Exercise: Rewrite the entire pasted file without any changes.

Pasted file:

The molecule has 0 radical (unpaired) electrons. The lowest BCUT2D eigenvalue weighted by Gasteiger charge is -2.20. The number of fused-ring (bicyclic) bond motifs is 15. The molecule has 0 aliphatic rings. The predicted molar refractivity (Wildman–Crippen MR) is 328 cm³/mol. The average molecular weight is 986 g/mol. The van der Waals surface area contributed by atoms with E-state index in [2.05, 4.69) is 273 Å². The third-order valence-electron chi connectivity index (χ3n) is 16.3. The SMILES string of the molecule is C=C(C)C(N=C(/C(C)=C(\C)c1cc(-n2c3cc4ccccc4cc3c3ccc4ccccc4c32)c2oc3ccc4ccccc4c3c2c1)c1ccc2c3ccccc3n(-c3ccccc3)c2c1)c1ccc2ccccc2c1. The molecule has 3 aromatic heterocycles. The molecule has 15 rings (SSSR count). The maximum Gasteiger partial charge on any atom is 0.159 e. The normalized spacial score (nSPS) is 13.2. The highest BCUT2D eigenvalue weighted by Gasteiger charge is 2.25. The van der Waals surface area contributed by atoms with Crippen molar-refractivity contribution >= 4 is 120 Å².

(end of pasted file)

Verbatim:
The molecule has 0 radical (unpaired) electrons. The lowest BCUT2D eigenvalue weighted by Gasteiger charge is -2.20. The number of fused-ring (bicyclic) bond motifs is 15. The molecule has 0 aliphatic rings. The predicted molar refractivity (Wildman–Crippen MR) is 328 cm³/mol. The average molecular weight is 986 g/mol. The van der Waals surface area contributed by atoms with E-state index in [2.05, 4.69) is 273 Å². The third-order valence-electron chi connectivity index (χ3n) is 16.3. The SMILES string of the molecule is C=C(C)C(N=C(/C(C)=C(\C)c1cc(-n2c3cc4ccccc4cc3c3ccc4ccccc4c32)c2oc3ccc4ccccc4c3c2c1)c1ccc2c3ccccc3n(-c3ccccc3)c2c1)c1ccc2ccccc2c1. The molecule has 3 aromatic heterocycles. The molecule has 15 rings (SSSR count). The maximum Gasteiger partial charge on any atom is 0.159 e. The normalized spacial score (nSPS) is 13.2. The highest BCUT2D eigenvalue weighted by Gasteiger charge is 2.25. The van der Waals surface area contributed by atoms with Crippen molar-refractivity contribution >= 4 is 120 Å².